1. What is a scapegoat? Who is the scapegoat in this story? Look up other examples of scapegoats.
A scapegoat is somebody who is made or forced to take the blame for others
This is because in the mid-16th century, in Jewish ritual the goat, having had the sins of the people symbolically laid on it, was allowed to "escape" into the desert.
In the story the unfortunate scapegoat is TessieHutchinson, she was chosen through a lottery that was made every year on June 27th, all the villagers didn’t hesitate to pick up the stones and throw them at her.
2. What law of probability has the author suspended in writing this story? Granting this initial implausibility, does the story proceed naturally?
It would be that Mrs. Hutchinson, the last person who went to the square and almost forgotthat it was the lottery, was the one who got the black spot on the paper. Even though it is hard to take place, the story has a natural flow, the author explains in order and with a lot of details what happens during the day of June 27th
3. What is the fundamental irony of the story?
All the villagers act very normal and friendly even with Mrs. Hutchinson, who was late and in a very good mood,willing to participate in the lottery but, at the moment that she knew her family was chosen, she started to say it wasn’t fair, even though, everything was done according to the rules, things got even worst when she turn out to be the village’s scapegoat, while screaming “it isn’t fair, it isn’t right”, all the people who were nice and let her through to join her family, they all surrounded herleaving enough space between Mrs. Hutchinson and them, with no remorse they began to throw stones at her.
The author might have thought if someone else was the scapegoat; she would have acted the same way as everybody else. Who would want to play a game were the winner losses his or her life? The answer to this question is ignorance of the people participating.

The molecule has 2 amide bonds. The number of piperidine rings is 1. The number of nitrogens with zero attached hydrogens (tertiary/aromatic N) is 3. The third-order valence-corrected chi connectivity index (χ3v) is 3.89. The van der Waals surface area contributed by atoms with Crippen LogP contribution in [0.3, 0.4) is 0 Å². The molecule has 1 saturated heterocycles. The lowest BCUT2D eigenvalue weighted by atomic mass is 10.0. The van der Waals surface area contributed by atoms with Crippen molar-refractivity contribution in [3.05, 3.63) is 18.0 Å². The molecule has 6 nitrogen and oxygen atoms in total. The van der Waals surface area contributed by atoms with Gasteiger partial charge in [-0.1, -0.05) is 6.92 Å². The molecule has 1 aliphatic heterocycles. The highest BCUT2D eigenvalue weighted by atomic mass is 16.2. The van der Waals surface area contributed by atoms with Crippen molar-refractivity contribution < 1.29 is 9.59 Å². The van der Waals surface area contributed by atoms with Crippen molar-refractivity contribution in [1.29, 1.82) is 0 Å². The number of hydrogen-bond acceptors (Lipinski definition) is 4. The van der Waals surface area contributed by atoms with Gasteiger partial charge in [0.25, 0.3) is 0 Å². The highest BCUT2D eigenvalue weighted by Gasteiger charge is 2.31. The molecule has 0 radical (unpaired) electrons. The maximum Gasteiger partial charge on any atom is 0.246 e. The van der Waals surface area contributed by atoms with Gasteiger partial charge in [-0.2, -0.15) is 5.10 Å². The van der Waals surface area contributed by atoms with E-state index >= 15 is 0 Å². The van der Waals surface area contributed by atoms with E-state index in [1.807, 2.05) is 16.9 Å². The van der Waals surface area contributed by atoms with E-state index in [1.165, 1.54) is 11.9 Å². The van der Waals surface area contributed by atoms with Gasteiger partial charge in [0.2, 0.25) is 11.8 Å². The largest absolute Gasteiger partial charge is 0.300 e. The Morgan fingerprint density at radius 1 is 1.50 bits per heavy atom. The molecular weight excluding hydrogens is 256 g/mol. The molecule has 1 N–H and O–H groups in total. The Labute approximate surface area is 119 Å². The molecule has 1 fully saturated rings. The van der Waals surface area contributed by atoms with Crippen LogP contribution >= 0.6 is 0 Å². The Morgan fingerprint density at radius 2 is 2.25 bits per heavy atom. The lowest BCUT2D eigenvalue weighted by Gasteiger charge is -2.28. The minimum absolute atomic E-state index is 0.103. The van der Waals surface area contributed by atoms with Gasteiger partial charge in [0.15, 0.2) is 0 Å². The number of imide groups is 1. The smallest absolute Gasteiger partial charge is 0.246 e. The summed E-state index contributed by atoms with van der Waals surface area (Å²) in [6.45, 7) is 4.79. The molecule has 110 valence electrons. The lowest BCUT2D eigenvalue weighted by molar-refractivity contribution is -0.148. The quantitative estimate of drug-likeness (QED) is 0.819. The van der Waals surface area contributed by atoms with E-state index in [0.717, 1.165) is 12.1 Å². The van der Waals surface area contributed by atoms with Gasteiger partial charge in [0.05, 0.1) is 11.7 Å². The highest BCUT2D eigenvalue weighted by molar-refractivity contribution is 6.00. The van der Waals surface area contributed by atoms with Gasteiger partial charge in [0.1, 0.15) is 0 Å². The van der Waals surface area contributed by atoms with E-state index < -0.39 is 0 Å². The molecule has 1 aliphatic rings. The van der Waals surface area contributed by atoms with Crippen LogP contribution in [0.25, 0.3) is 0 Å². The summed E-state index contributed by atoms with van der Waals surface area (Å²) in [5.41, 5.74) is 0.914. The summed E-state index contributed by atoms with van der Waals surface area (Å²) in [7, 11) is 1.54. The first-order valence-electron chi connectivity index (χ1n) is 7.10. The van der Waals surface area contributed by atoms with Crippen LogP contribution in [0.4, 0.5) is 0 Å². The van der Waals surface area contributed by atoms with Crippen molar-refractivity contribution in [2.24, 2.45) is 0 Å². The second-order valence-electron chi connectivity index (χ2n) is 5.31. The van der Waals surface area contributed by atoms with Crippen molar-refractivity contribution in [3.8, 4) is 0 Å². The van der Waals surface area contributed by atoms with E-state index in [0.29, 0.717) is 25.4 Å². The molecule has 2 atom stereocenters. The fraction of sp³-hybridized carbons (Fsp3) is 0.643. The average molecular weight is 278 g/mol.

4. What is the significance of thefact that the original box has been lost and many parts of the ritual have been forgotten?
Like it is shown in history, society is in constant change along with our culture and traditions and not everything last forever and the ritual of the lottery is slowly disappearing and will be lost just like the original box, this is reflected on the new generation that is losing interest of this traditionand the author also narrates that other villages have stop or planning to stop the lottery.
5. What different attitudes toward the ritual are represented by (a) Mr. Summers, (b) Old Man Warner, (c) Mr. and Mrs. Adams, (d) Mrs. Hutchinson, (e) the villagers in general? Which would you suppose most nearly represents the attitude of the author? Why?
(a) Mr. Summers was the person in charge ofconducting the ritual and he always did it with respect, the lottery was very important for him that he even wanted to get a new box because the other one was too old and damage.
(b) Old Man Warner was the oldest man of the village and he was in a bad mood because he thought it was foolish to stop the lottery, for him it is part of civil society and young people should respect the rituals.
(c) Mr.and Mrs. Adams also respects the rules no matter how nervous they were and in a way, they are a little open minded to listen and comment about what is happening in other villages, taking no parts in what is the right thing to do.
(d) Mrs. Hutchinson attitude at the beginning was very relaxed that she said some comments and made all the other villagers laugh. For her it was something normal andshe wanted to go back to her house as soon as possible to finish her chores but, she completely changes her attitude when she is the one to be sacrifice.
(e) The villagers in general already knew the ritual and all the rules, most of them didn’t pay full attention to what Mr. Summers said and each one who was the head of the family came up to him when they were called doing everything according...
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